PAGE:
• Next, Open the Safari browser on the iOS device and open the webpage that you want to investigate.
  • Click on Develop and you should see your iOS device listed there.
  • Clicking on your iOS device name under the Develop menu, should show up all the web pages opened on the iOS safari browser.

  • Click on the webpage that you want to debug, this opens up the Safari Web Inspector 
  • Here, you can select elements, manipulate CSS, investigate console errors, look at all the network calls, profile your app and more. 
  • Notice when we inspect a div in the Web Inspector, it automatically gets highlighted on the iOS device

    Nice isn't it?

    Sunday, September 30, 2018

    How to debug a web page on iOS - Part 1

    One of our customer, recently wrote an email to our support team about a problem they were facing. They were not able to view the "Printables" section of Monster Math Games. This section shows list of free and paid Printable activities. This page is designed as a web page instead of a native screen and loads in a web view on the app. The customer was only getting a blank white page.

    I started investigating the issue, initially I thought it might be some sort of network latency issue or  something related to HTTP vs HTTPS. But it turned out, the problem was with one of Javascript API we were using.

    The Problem

    Debugging a web page on iOS device, is not as straightforward as I had initially thought. I learned two very interesting ways of debugging webpage errors on iOS. This post is an attempt at documenting these two approaches so that it could help someone who is facing a similar problem.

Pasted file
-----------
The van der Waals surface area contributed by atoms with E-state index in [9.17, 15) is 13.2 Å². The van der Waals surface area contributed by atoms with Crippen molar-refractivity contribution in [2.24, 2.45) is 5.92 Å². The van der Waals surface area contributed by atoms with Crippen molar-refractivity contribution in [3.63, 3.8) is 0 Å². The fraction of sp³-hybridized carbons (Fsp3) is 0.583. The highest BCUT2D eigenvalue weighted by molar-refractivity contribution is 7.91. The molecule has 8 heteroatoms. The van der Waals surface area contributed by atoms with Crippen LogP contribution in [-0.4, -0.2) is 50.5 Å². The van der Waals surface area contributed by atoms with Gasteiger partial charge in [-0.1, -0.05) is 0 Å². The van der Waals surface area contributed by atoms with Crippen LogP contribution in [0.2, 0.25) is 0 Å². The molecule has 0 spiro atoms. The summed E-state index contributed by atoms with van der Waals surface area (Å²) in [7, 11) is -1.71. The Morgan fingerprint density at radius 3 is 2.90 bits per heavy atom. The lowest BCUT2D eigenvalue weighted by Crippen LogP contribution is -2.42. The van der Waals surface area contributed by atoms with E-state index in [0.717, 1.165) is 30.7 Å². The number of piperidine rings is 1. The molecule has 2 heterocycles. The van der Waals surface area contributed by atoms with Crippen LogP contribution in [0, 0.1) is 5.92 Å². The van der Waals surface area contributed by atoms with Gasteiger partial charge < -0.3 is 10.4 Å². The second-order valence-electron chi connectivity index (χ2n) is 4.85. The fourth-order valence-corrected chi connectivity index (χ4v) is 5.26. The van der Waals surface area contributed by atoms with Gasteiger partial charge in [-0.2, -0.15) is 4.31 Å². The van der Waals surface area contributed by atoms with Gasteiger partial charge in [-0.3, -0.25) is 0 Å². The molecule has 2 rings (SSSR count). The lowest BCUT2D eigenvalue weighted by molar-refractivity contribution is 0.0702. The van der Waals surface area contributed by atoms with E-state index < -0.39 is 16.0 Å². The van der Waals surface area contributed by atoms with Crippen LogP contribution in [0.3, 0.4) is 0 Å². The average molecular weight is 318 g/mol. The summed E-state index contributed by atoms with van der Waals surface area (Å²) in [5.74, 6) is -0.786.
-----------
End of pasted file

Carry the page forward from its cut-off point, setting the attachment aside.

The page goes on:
The Solution

    The first thing I wanted to check was the actual source code of the web page. Here are the steps we need to follow to view HTML source of a web page.

    • Open this post on the iOS safari browser
    • Click the upload icon button on the menu bar, then click the "Add Bookmark" button.
    • Change the Title field to "View Source" and hit "Save"
    • Next we need to edit this bookmark and change the Address field to the following javascript code. Copy all the text from the following gist.

    • It needs to be done this way because, iOS Safari doesn't let us edit the Address field while creating the bookmark.
    • Click on the "Book Icon" in the menu bar to bring up your bookmarks. 
    • Click on "Favorites", you should see the newly created book mark "View Source".
    • Click the "Edit" and then tap on "View Source" bookmark.

    • Now select the Address field and paste the copied code.
    • Hit the "Done" to save the bookmark.
    • Visit the web page whose HTML source you want to view.
    • Once the page opens, click the newly created bookmark "View Source". 
    • This will open up a popup with details of the web page

    • This Popup has a "View Source" tab that shows the HTML source of the web page.

    Pretty cool, huh!

    Friday, August 31, 2018

    How to find APNS Device Token of a Production iOS app

    I wanted to test out the look and feel of a push notification on the production iOS app. For that, we needed to know device token of my device.

    The Problem

    Quick googling suggests that, we can get the device token from the app delegate callback method. However this method doesn't work for production apps. So how do we get the device token of a production iOS app?

    The Solution

    The solution is pretty straightforward and extremely low tech :D. We could get the device token from XCode using the following steps:

    • Connect your device with the Mac
    • Open XCode, click on Window -> Devices and Simulators
    • Open Devices and Simulators
    • Devices and Simulator window opens up, click on "Open Console"
    • Click on Open Console
    • New and shiny device console opens up
    • Launch the app and accept the popup to receive notifications.
    • Now on the device console search for "Request per-app token with token identifier"
    • Device Console with Push Token
    • You should get the device token which is in the format "4D2338E0-1D8F-490A-9C8E-F5A4FEA2CFFF"
    Just use the device token with any push notification sending service to send the push notification to your device!

    Tuesday, July 31, 2018

    How to paginate faster in PostgreSQL with big offset values